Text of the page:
Hamburger Kammerspiele

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Hamburger Kammerspiele 2004

The Hamburger Kammerspiele are a traditional, formerly municipal, now private theater in Hamburg-Rotherbaum in the Hamburg-Eimsbüttel district .


The Hamburger Kammerspiele, founded by Erich Ziegel in 1918, was officially opened on August 30, 1918 in Hamburg at Besenbinderhof. The first week was all about the writer and dramaturge Frank Wedekind (1864-1918), who died on March 9, 1918 . After the end of the First World War, the venue developed into a focal point of modern, expressionist theater in the 1920s . Works by Arthur Schnitzler , Frank Wedekind, Bertolt Brecht and Hans Henny Jahnn were performed here.

The neo-classical building on the Hartung street in Hamburg's Rotherbaum in 1863 by the businessman Otto Eduard Ferdinand penny built and hosted, among others, in 1904 the Jewish B'nai B'rith -Loge that until 1937, also next to the theater operation in which Logensaal their Held meetings. Although the Kammerspiele could only pay low fees during the Weimar Republic, the program featured the best ensembles and artists. These included Elisabeth Bergner , Ernst Deutsch , Käthe Dorsch , Heinrich George , Lucie Höflich , Asta Nielsen , Paul Wegener and also Rosa Valetti with her cabaret "Die Rampen". The Moscow Art Theater also performed here. Gustaf Gründgens was a member of the ensemble for five years . In 1930 the building had to be sold to the Anthroposophical Society due to the poor global economic situation, which , however, allowed the lodge and the theater to continue to use the house.

In the meantime the house had been expanded to include the neighboring building and developed into a center of the Jewish community in the district. In 1941 the Jewish Cultural Association was liquidated by the National Socialists and the theater was forcibly sold to the City of Hamburg. After the theater was closed, one of the collections of Jewish citizens took place there on July 11, 1942 for mass deportation to the extermination camps , with 375 Jews being deported to Auschwitz .

Poster for the world premiere of Borchert's Outside in front of the door (1947)

The theater was reopened in 1945 under the management of Ida Ehre . As a Jew, Ehre had survived imprisonment in the Fuhlsbüttel concentration camp . She wanted to make theater in this house, to present “human problems and problems of the world”, “which we were not allowed to know about for 12 years”. The reopening of the Hamburger Kammerspiele represented a new beginning in Hamburg and the idea of ​​a “theater of humanity and tolerance” (Ida Ehre). Milestones in the history of the theater were the world premiere of Wolfgang Borchert's play Draußen vor der Tür (1947) and the German premieres of many works by Jean Anouilh , TS Eliot , Jean Giraudoux , Jean-Paul Sartre and Thornton Wilder . After Ida Ehres death in 1989 the house was managed by Ursula Lingen , Stephan Barbarino , Gerd Schlesselmann , and from 1995 to 2003 by Ulrich Tukur and Ulrich Waller .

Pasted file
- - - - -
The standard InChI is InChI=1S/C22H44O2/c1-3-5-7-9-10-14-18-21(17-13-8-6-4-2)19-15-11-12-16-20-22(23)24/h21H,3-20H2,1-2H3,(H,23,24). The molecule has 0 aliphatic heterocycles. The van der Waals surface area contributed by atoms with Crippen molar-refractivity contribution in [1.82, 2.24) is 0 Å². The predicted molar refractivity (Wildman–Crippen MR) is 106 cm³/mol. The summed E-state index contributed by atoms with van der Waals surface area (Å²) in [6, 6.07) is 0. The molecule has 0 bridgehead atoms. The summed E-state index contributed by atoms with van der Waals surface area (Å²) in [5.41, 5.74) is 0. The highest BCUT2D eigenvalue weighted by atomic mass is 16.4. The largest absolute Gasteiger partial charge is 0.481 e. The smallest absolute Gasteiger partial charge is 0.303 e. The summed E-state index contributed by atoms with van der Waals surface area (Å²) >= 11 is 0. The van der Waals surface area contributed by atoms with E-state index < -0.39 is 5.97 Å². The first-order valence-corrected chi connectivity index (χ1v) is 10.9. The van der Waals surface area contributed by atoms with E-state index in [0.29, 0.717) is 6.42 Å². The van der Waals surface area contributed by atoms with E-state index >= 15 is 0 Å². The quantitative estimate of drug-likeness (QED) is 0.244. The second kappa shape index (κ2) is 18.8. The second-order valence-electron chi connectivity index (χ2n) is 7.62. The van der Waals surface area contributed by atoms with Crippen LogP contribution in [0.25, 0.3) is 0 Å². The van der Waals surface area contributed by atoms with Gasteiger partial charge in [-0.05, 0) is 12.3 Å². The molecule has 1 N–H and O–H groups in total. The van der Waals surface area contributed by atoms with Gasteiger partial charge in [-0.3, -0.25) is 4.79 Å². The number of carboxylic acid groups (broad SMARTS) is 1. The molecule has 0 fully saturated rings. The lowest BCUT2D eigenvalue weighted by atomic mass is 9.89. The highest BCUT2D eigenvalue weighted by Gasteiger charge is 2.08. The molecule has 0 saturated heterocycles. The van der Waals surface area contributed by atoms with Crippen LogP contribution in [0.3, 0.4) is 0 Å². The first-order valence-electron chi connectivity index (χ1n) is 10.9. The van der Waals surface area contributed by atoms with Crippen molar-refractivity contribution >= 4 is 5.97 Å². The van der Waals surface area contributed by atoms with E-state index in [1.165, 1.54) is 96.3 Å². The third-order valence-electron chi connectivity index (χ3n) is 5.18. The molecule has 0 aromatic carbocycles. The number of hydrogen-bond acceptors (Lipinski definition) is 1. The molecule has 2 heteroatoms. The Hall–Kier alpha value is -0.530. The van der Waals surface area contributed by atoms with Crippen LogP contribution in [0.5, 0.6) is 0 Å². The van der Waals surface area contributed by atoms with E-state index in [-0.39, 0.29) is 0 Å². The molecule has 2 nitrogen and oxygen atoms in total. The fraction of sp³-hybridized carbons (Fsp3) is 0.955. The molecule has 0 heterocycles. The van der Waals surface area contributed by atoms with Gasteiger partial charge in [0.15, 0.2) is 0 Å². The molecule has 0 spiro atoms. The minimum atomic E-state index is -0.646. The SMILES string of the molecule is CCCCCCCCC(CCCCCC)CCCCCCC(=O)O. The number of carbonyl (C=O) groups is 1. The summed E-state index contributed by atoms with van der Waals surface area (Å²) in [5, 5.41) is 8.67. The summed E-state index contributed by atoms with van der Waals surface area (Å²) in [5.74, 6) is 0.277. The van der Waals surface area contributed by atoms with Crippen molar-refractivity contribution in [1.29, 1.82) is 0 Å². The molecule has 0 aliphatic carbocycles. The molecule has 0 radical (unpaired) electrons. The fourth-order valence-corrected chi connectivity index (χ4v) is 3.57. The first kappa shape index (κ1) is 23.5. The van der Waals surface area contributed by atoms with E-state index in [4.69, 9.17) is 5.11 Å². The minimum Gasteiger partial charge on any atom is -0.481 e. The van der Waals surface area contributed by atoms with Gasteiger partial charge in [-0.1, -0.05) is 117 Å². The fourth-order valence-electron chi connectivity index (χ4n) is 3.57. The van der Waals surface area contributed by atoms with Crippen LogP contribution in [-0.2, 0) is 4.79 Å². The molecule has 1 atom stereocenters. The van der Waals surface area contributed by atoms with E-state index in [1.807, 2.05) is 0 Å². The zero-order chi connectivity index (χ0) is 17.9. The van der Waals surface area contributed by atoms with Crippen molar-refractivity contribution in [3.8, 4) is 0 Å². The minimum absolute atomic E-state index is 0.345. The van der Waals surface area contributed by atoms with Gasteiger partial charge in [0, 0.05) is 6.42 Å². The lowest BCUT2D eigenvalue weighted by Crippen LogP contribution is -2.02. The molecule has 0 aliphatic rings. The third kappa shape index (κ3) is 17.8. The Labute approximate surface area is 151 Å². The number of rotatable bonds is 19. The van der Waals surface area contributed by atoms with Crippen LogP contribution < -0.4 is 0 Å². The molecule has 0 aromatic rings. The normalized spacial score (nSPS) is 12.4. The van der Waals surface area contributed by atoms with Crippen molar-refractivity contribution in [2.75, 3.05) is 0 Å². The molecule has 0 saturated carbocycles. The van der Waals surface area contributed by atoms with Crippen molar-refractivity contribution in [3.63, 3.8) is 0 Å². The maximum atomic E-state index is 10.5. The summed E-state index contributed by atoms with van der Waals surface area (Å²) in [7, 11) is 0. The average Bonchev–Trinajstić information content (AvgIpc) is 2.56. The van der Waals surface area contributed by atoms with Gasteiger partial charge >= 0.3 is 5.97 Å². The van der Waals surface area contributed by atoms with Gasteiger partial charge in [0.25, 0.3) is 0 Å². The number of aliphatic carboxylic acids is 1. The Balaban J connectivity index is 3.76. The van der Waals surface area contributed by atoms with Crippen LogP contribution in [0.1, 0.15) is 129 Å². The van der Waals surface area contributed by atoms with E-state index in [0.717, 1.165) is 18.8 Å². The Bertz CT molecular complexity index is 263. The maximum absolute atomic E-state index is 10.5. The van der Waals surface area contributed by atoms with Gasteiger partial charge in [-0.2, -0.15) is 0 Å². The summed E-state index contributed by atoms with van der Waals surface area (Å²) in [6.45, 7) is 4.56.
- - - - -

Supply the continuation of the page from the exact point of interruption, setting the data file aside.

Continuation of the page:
From the 2003/04 season the Hamburger Kammerspiele were led by Axel Schneider and Dietrich Wersich ; In July 2004, Holger Zebu Kluth replaced Dietrich Wersich as managing director. During the takeover, Artistic Director Axel Schneider emphasized the special roots and tradition of the house and his intention to “preserve and develop the theater for Hamburg”.

Since then, new ideas have been presented with productions such as live advertising on stage or film adaptations such as The Man Without a Past by Aki Kaurismäki and the guest direction by filmmaker Dieter Wedel . Typical, good chamber play and a series of readings are still an integral part of the program.

Both buildings of the theater were rebuilt and modernized in 2002, the main hall now holds 419 spectators. The box hall in the same building offers - depending on the seating - up to 100 spectators and is used for readings and cabaret.


In 1999, 2002, 2006 and 2007 the Hamburger Kammerspiele received the Pegasus Prize , which has been awarded to a Hamburg private theater every year since 1999. Since 1995 the theater has made guest appearances with its own productions at the Wiener Festwochen, the Ruhrfestspiele, the Festival Aua wir Leben in Bern, the Zürcher Theater Spektakel , the North German Theatertreffen and, among others, in Berlin ( Admiralspalast , Renaissance Theater ) and Vienna ( Theater in der Josefstadt ).

In 1999, the Hamburger Kammerspiele were invited to the 36th Berlin Theatertreffen with the Peter Zadek production of the play Cleansed by Sarah Kane .


Well-known ensemble members


  • Nothing but theater. The history of the Hamburger Kammerspiele. Edited by Ulrich Tukur and Ulrich Waller, Hamburg 2003.

Web links

Individual evidence

  1. Lodge hall in the Hamburger Kammerspiele

Coordinates: 53 ° 34 ′ 12 "  N , 9 ° 59 ′ 7.7"  E